The Promise of European Power
While some in Europe beat the drum of “strategic autonomy” and set their sights on faraway regions, the specter of renewed nationalism and war still stalks the bloc’s immediate neighborhood. A serious EU security and foreign policy would address these nearby threats before venturing farther afield.
BERLIN – In light of ongoing global political changes, there is much discussion in the European Union about the need for “strategic autonomy.” The thinking in EU institutions in Brussels, and among leaders in Paris and some other capitals, is that the global rebalancing of political and economic power away from the North Atlantic requires Europe to develop a more forceful security and defense policy so that it can engage in the geopolitically ascendant Indo-Pacific.
But the Indo-Pacific is far from Europe. Even if France still believes that it has strategic interests there by dint of its overseas territories, the same most certainly does not apply to Europe as a whole. Moreover, even if France aspires to be a Pacific power, it no longer has the requisite strength. Its foreign-policy ambitions must be recognized as mere echoes from a bygone era.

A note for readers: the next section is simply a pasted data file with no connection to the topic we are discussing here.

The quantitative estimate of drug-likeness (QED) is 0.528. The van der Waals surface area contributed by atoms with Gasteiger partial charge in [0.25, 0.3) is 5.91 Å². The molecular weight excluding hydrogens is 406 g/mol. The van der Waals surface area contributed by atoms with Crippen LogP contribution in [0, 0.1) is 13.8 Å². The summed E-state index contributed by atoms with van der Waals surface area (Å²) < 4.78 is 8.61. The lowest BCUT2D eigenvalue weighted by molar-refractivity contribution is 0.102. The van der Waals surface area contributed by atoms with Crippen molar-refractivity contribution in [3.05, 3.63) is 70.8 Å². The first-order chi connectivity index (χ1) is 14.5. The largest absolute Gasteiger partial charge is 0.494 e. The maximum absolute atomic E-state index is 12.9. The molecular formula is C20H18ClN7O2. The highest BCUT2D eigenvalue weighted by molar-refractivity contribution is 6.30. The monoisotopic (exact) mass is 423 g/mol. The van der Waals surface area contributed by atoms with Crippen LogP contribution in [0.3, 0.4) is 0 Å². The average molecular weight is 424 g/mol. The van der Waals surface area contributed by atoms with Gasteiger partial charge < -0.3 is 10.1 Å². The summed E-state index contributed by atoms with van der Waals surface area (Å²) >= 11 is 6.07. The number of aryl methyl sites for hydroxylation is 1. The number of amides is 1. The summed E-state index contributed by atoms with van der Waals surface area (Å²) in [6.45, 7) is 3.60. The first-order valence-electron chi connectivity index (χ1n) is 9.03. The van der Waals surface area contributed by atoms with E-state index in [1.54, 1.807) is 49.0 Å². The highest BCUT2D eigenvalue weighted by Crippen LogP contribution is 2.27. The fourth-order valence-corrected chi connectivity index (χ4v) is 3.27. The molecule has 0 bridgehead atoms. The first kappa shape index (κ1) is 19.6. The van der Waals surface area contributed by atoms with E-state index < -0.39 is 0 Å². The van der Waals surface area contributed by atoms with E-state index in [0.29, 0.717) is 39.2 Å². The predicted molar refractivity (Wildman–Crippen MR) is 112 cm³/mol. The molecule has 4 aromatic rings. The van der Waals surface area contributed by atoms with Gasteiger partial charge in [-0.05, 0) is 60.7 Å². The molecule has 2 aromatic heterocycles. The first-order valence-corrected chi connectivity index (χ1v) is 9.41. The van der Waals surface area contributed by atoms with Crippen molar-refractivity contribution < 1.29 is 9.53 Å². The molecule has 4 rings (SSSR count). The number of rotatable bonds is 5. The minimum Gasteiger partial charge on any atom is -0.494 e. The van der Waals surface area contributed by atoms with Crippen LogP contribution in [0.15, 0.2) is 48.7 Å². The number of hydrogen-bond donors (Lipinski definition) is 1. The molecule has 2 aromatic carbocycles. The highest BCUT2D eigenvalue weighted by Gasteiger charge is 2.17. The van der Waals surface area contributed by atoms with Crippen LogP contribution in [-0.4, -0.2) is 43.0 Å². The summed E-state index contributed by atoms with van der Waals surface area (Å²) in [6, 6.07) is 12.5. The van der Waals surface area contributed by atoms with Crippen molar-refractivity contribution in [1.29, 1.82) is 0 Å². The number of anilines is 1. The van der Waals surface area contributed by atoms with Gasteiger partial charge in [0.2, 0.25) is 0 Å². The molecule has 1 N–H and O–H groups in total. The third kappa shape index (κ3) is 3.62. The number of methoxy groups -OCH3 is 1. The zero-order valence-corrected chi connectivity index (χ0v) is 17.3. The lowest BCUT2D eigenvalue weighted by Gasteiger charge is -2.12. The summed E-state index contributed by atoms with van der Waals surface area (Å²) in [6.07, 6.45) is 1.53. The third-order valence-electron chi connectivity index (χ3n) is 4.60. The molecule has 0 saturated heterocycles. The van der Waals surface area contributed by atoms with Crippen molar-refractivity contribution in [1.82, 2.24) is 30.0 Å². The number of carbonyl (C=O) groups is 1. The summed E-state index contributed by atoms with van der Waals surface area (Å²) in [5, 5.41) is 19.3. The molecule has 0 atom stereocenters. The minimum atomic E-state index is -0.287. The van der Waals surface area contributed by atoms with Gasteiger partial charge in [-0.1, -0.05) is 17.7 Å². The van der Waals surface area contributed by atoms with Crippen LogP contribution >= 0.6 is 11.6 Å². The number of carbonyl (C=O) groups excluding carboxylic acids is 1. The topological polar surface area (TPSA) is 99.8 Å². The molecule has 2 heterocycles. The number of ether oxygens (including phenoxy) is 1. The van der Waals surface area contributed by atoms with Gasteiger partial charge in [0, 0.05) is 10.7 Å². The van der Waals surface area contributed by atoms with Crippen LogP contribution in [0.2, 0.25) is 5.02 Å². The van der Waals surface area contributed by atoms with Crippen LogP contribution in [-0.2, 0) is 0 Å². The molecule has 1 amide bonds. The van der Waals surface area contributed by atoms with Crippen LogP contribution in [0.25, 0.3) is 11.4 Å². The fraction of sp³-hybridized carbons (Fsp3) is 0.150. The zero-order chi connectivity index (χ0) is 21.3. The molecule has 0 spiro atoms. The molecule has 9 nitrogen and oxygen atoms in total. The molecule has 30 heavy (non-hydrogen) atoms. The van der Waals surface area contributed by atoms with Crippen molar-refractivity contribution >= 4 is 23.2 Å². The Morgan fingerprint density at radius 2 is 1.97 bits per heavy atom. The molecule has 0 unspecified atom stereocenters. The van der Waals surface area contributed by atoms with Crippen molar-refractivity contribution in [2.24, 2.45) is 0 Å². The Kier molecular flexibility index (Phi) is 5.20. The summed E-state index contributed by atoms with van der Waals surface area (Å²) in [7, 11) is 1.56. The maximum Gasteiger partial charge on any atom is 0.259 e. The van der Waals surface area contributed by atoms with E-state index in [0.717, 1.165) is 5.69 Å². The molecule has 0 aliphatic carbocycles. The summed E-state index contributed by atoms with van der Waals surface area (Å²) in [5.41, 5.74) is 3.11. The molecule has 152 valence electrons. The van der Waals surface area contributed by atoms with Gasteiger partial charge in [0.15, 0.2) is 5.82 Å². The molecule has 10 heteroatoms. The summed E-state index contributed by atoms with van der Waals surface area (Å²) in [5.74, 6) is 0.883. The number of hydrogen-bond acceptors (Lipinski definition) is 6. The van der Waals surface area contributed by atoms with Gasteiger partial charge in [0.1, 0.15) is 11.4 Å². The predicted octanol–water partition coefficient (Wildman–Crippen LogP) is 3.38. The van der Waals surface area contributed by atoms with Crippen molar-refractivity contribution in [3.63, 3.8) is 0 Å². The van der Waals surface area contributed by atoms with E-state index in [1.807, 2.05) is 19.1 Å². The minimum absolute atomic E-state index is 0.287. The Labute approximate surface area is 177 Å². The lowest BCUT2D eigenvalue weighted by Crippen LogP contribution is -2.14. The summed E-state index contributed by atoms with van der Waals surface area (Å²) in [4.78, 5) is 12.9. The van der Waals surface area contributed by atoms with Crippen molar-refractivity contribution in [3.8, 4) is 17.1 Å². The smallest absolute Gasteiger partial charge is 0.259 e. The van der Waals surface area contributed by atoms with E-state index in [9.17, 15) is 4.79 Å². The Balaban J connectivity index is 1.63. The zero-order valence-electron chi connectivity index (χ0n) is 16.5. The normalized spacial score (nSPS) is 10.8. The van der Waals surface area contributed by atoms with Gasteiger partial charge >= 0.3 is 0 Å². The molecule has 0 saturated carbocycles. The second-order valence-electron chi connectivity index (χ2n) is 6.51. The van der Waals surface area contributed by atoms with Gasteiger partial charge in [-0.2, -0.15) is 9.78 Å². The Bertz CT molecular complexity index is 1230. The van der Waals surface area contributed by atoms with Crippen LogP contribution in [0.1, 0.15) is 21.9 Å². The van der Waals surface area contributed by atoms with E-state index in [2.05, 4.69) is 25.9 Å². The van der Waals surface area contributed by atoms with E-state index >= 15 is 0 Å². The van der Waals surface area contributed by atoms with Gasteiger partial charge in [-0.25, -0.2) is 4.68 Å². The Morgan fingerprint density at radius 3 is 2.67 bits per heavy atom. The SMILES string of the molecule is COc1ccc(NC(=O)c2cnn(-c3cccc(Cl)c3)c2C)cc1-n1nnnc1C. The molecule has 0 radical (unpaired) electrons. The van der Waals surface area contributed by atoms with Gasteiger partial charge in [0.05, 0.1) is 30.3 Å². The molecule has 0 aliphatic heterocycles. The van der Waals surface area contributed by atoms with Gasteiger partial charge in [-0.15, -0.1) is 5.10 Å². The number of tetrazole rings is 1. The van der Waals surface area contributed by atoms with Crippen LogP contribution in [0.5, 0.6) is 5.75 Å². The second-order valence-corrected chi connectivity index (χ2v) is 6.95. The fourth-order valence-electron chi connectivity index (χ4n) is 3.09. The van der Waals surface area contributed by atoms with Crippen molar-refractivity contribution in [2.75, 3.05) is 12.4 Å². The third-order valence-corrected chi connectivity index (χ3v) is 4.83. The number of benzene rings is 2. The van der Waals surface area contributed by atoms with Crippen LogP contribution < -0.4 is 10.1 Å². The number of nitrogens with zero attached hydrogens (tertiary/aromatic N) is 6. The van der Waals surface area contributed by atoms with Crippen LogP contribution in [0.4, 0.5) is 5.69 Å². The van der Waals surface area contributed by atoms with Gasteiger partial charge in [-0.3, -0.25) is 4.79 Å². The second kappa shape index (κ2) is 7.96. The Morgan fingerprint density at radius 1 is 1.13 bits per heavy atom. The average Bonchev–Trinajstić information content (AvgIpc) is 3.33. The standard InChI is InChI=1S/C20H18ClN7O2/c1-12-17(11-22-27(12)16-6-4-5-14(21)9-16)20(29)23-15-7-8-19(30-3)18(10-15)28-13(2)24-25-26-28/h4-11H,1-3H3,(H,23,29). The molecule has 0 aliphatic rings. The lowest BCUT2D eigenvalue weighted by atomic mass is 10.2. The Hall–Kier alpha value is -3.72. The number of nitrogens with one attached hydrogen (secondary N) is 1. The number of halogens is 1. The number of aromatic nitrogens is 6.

This is not the eighteenth or nineteenth century. If a twenty-first-century Pacific power really had aggressive designs on one of France’s far-flung Pacific territories, France would be unable to muster an effective defense. It would be in the same situation as Great Britain vis-à-vis Japan during World War II: totally dependent on the United States.
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